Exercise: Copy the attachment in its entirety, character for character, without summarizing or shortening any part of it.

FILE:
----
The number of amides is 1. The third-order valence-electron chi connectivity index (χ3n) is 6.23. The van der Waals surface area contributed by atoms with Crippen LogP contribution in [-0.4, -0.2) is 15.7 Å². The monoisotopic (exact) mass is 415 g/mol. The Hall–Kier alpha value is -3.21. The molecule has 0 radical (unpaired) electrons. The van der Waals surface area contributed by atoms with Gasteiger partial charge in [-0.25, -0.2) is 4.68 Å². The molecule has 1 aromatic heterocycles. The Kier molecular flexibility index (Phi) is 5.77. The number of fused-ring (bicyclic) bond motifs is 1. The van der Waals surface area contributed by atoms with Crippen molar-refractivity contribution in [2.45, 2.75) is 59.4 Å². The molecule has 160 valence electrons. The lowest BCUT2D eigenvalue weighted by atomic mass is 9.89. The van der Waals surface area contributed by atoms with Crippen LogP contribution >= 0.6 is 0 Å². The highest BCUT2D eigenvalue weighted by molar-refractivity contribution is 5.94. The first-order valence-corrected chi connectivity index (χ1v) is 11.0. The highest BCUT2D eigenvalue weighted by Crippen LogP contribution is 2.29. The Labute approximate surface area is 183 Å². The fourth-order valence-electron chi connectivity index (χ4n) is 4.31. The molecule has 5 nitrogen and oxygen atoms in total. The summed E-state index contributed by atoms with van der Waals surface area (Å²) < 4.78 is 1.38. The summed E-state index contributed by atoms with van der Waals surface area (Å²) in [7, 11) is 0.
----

The number of amides is 1. The third-order valence-electron chi connectivity index (χ3n) is 6.23. The van der Waals surface area contributed by atoms with Crippen LogP contribution in [-0.4, -0.2) is 15.7 Å². The monoisotopic (exact) mass is 415 g/mol. The Hall–Kier alpha value is -3.21. The molecule has 0 radical (unpaired) electrons. The van der Waals surface area contributed by atoms with Gasteiger partial charge in [-0.25, -0.2) is 4.68 Å². The molecule has 1 aromatic heterocycles. The Kier molecular flexibility index (Phi) is 5.77. The number of fused-ring (bicyclic) bond motifs is 1. The van der Waals surface area contributed by atoms with Crippen molar-refractivity contribution in [2.45, 2.75) is 59.4 Å². The molecule has 160 valence electrons. The lowest BCUT2D eigenvalue weighted by atomic mass is 9.89. The van der Waals surface area contributed by atoms with Crippen LogP contribution >= 0.6 is 0 Å². The highest BCUT2D eigenvalue weighted by molar-refractivity contribution is 5.94. The first-order valence-corrected chi connectivity index (χ1v) is 11.0. The highest BCUT2D eigenvalue weighted by Crippen LogP contribution is 2.29. The Labute approximate surface area is 183 Å². The fourth-order valence-electron chi connectivity index (χ4n) is 4.31. The molecule has 5 nitrogen and oxygen atoms in total. The summed E-state index contributed by atoms with van der Waals surface area (Å²) < 4.78 is 1.38. The summed E-state index contributed by atoms with van der Waals surface area (Å²) in [7, 11) is 0.